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#1 miocean


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Posted 20 February 2008 - 05:17 AM

As I mentioned in an earlier post, I am about to start enbral. This is injected into the thigh or stomach once a week. I am really nervous about this having never done it. Do you inject medication? How difficult is it?
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#2 Sweet


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Posted 20 February 2008 - 05:43 AM

Hi Miocean,

I'm assuming you'll give these yourself? If so please don't stress. Make sure they demonstrate as many times as you need in order for you to be ready. Take a orange with you to the appointment, and make sure they let you practice on that with a syringe of normal saline or something. I'm a nurse and have taught many people to give their own injections. It's much easier than you realize. There are some tricks however that will make it less painful. I could help you with that once I know how you are giving the injection. What I mean by that is some medications go into the muscle "I.M" and some are to go into the subcutaneous tissues "S.Q." If you need help let me know.

You'll do fabulously!
Warm and gentle hugs,

ISN Support Specialist
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#3 janey


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Posted 20 February 2008 - 09:40 AM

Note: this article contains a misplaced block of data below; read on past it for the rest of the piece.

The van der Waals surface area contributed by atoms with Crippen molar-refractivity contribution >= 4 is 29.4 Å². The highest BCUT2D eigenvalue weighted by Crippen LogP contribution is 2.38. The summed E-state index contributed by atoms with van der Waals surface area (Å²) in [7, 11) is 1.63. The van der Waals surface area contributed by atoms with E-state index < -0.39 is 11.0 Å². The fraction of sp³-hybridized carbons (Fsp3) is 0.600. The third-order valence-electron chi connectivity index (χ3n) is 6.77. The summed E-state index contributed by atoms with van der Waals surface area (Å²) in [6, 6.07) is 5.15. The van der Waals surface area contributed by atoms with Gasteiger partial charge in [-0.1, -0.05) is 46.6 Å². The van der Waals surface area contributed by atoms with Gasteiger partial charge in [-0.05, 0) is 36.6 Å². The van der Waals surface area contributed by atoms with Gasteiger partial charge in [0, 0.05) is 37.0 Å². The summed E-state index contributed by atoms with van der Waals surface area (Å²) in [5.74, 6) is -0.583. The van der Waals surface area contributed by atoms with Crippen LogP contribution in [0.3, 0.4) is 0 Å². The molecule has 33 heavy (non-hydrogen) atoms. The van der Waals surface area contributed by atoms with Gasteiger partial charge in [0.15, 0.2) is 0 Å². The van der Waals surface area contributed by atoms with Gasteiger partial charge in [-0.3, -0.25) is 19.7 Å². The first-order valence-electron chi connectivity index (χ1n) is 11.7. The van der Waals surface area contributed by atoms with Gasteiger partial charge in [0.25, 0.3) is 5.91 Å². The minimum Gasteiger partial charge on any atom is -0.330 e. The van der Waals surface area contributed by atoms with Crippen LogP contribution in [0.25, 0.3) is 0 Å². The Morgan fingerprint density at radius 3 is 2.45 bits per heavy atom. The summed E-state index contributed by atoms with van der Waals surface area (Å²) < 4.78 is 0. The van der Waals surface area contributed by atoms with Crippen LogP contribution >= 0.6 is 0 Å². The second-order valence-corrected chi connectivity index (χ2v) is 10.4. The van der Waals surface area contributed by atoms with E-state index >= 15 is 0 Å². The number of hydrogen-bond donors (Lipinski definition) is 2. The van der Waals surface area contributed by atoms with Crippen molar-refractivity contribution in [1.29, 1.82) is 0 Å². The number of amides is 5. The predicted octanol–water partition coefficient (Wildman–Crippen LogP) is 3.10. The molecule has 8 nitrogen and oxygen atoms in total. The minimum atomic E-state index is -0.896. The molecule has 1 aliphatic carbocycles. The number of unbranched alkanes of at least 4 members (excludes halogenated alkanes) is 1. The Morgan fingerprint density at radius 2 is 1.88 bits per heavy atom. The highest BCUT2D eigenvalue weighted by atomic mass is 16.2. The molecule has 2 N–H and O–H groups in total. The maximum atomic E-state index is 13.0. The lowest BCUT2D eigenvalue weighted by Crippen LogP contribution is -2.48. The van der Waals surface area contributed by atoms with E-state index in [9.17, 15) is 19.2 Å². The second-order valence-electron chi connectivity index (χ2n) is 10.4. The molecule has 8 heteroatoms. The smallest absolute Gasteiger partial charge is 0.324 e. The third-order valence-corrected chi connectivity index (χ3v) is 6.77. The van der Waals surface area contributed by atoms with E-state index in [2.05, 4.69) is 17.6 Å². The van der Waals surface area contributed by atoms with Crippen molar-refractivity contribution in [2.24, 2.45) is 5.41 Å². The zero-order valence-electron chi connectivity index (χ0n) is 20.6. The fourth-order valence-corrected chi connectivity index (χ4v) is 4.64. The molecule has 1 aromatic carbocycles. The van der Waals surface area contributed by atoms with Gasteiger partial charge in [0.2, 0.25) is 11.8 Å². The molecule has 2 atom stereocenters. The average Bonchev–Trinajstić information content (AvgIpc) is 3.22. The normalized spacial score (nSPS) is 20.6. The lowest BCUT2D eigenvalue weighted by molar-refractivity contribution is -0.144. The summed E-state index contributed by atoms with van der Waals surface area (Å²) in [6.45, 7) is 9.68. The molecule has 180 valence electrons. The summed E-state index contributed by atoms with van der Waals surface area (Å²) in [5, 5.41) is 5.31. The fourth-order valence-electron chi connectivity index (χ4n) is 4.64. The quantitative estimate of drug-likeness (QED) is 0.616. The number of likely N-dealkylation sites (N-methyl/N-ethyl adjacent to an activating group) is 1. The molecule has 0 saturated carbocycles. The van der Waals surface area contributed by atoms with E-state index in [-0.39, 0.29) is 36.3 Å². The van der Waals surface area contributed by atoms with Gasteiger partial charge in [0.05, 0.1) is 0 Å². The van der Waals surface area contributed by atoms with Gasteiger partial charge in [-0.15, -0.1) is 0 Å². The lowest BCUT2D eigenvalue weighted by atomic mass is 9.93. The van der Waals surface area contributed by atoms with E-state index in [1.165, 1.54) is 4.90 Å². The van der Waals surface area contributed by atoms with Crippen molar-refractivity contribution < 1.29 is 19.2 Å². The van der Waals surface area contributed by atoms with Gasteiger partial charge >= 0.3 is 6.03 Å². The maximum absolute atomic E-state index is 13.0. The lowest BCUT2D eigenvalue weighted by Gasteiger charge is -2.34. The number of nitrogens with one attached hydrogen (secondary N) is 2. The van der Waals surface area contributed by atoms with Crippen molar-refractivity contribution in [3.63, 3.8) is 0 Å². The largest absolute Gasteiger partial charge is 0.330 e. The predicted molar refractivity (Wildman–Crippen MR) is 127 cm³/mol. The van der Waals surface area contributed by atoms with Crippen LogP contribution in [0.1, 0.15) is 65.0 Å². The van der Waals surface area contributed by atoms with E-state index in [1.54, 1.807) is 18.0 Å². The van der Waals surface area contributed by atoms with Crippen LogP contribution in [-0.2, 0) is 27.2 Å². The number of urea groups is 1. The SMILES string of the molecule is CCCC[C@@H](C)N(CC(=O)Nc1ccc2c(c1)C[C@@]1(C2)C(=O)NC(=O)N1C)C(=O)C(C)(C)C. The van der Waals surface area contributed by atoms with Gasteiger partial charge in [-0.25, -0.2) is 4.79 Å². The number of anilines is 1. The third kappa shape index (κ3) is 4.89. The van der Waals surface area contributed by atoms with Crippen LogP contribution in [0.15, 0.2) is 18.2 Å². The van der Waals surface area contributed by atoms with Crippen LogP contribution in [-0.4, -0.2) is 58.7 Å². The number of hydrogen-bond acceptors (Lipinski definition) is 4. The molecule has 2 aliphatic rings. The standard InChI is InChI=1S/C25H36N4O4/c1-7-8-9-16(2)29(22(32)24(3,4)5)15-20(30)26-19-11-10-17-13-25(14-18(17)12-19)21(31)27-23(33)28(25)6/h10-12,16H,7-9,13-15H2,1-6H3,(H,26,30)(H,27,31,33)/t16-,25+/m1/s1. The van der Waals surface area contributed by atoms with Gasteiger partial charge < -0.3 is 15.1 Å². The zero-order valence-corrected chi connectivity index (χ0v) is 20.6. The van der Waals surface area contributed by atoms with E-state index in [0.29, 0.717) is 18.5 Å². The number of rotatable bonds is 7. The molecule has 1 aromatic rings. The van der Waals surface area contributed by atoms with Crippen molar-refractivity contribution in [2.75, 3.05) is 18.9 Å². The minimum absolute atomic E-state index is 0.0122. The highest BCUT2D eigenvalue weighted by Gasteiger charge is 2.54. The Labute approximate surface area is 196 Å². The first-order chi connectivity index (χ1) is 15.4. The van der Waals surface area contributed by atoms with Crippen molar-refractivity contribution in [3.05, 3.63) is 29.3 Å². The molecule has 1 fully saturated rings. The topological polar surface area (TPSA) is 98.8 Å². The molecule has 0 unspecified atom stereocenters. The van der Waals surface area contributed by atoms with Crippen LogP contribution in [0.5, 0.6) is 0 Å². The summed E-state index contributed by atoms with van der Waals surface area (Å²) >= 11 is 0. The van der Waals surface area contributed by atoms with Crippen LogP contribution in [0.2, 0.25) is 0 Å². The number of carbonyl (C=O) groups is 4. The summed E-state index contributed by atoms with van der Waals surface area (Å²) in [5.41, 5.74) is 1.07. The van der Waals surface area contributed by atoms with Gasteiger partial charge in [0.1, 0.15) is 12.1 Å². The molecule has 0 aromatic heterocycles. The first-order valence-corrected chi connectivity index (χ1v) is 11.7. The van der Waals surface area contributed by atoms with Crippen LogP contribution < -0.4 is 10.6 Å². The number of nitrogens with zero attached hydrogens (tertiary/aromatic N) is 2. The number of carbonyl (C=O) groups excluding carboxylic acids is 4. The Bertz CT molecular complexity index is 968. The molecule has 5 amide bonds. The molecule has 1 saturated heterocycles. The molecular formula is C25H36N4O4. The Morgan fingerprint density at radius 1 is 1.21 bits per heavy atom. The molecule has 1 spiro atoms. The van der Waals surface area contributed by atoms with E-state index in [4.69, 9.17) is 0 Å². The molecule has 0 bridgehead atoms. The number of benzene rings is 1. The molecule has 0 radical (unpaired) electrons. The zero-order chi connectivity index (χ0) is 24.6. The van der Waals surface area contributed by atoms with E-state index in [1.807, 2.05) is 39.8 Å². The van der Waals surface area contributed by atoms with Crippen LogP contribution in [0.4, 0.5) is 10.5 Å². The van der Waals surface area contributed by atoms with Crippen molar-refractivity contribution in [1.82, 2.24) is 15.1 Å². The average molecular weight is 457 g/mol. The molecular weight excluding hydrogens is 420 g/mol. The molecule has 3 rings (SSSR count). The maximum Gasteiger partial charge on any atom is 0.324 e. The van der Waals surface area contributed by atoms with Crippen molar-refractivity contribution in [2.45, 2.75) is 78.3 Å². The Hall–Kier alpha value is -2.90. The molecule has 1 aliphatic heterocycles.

M -
I injected Methotrexate into my thighs for 3 years. Prior to that I was deathly afraid of needles, however, that obvious has changed. The first time was the hardest, but once I saw I could do it, it became quite easy. As Sweet mentioned, a nurse did demonstrate the process to both me and my hubby. It was good having him there. Plus the nurse gave me a hard copy of the instructions. I did refer to these the first couple of times, but then the process became a no brainer after that.

The needle for methotrexate was very small, so I hardly felt it. In fact, some days I didn't feel it at all. It a natural reaction to be nervous. I sure was, but that goes away very fast and pretty soon, giving yourself a shot will be like taking a pill.

BTW - Did you see the newsroom article on Enbrel that I posted to the forum this week? It seems to be working very well for psoriasis. I sure hope it works for you.

Big Hugs,
Janey Willis
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International Scleroderma Network (ISN)